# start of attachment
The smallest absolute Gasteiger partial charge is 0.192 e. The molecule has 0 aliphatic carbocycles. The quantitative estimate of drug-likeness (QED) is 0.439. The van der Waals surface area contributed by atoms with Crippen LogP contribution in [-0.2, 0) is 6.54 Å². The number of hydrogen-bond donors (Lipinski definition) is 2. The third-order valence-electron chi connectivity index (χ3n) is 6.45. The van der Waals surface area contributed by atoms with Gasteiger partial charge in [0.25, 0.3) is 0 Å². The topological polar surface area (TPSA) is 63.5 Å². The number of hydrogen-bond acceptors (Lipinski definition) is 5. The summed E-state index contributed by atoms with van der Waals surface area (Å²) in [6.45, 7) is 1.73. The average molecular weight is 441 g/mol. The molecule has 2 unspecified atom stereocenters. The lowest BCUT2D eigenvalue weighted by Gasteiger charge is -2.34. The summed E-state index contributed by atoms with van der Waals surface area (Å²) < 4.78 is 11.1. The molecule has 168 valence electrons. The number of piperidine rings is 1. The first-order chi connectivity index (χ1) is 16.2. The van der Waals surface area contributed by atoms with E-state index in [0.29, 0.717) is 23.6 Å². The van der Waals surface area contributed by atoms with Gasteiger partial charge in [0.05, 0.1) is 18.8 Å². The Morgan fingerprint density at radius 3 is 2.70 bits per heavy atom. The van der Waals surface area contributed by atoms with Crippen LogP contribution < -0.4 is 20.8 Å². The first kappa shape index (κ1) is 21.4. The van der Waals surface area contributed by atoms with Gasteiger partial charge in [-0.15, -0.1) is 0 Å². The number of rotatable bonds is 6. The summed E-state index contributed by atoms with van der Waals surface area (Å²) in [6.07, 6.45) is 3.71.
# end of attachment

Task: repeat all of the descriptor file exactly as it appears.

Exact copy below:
The smallest absolute Gasteiger partial charge is 0.192 e. The molecule has 0 aliphatic carbocycles. The quantitative estimate of drug-likeness (QED) is 0.439. The van der Waals surface area contributed by atoms with Crippen LogP contribution in [-0.2, 0) is 6.54 Å². The number of hydrogen-bond donors (Lipinski definition) is 2. The third-order valence-electron chi connectivity index (χ3n) is 6.45. The van der Waals surface area contributed by atoms with Gasteiger partial charge in [0.25, 0.3) is 0 Å². The topological polar surface area (TPSA) is 63.5 Å². The number of hydrogen-bond acceptors (Lipinski definition) is 5. The summed E-state index contributed by atoms with van der Waals surface area (Å²) in [6.45, 7) is 1.73. The average molecular weight is 441 g/mol. The molecule has 2 unspecified atom stereocenters. The lowest BCUT2D eigenvalue weighted by Gasteiger charge is -2.34. The summed E-state index contributed by atoms with van der Waals surface area (Å²) < 4.78 is 11.1. The molecule has 168 valence electrons. The number of piperidine rings is 1. The first-order chi connectivity index (χ1) is 16.2. The van der Waals surface area contributed by atoms with E-state index in [0.29, 0.717) is 23.6 Å². The van der Waals surface area contributed by atoms with Gasteiger partial charge in [0.05, 0.1) is 18.8 Å². The Morgan fingerprint density at radius 3 is 2.70 bits per heavy atom. The van der Waals surface area contributed by atoms with Crippen LogP contribution < -0.4 is 20.8 Å². The first kappa shape index (κ1) is 21.4. The van der Waals surface area contributed by atoms with Gasteiger partial charge in [-0.15, -0.1) is 0 Å². The number of rotatable bonds is 6. The summed E-state index contributed by atoms with van der Waals surface area (Å²) in [6.07, 6.45) is 3.71.